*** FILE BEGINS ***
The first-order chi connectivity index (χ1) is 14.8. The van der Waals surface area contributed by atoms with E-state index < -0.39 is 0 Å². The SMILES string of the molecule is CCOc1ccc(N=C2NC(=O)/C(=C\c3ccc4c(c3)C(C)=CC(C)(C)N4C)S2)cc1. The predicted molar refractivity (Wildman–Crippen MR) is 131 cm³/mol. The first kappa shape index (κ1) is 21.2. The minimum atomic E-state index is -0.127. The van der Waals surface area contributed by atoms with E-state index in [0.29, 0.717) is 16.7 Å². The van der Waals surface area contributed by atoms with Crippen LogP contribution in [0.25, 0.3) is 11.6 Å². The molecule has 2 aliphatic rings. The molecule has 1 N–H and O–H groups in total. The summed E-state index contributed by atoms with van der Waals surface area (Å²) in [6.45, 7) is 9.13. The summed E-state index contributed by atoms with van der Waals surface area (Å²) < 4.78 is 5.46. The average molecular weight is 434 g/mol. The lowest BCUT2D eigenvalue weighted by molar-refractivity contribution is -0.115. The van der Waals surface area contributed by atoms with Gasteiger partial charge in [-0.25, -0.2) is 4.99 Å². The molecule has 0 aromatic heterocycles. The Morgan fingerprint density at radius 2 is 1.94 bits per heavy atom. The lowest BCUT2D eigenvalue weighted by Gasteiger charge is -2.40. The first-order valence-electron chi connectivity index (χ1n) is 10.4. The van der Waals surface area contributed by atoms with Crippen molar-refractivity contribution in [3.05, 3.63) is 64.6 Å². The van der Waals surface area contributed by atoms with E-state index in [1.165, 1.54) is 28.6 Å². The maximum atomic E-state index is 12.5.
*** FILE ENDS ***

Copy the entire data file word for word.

The first-order chi connectivity index (χ1) is 14.8. The van der Waals surface area contributed by atoms with E-state index < -0.39 is 0 Å². The SMILES string of the molecule is CCOc1ccc(N=C2NC(=O)/C(=C\c3ccc4c(c3)C(C)=CC(C)(C)N4C)S2)cc1. The predicted molar refractivity (Wildman–Crippen MR) is 131 cm³/mol. The first kappa shape index (κ1) is 21.2. The minimum atomic E-state index is -0.127. The van der Waals surface area contributed by atoms with E-state index in [0.29, 0.717) is 16.7 Å². The van der Waals surface area contributed by atoms with Crippen LogP contribution in [0.25, 0.3) is 11.6 Å². The molecule has 2 aliphatic rings. The molecule has 1 N–H and O–H groups in total. The summed E-state index contributed by atoms with van der Waals surface area (Å²) in [6.45, 7) is 9.13. The summed E-state index contributed by atoms with van der Waals surface area (Å²) < 4.78 is 5.46. The average molecular weight is 434 g/mol. The lowest BCUT2D eigenvalue weighted by molar-refractivity contribution is -0.115. The van der Waals surface area contributed by atoms with Gasteiger partial charge in [-0.25, -0.2) is 4.99 Å². The molecule has 0 aromatic heterocycles. The Morgan fingerprint density at radius 2 is 1.94 bits per heavy atom. The lowest BCUT2D eigenvalue weighted by Gasteiger charge is -2.40. The first-order valence-electron chi connectivity index (χ1n) is 10.4. The van der Waals surface area contributed by atoms with Crippen molar-refractivity contribution in [3.05, 3.63) is 64.6 Å². The van der Waals surface area contributed by atoms with E-state index in [1.165, 1.54) is 28.6 Å². The maximum atomic E-state index is 12.5.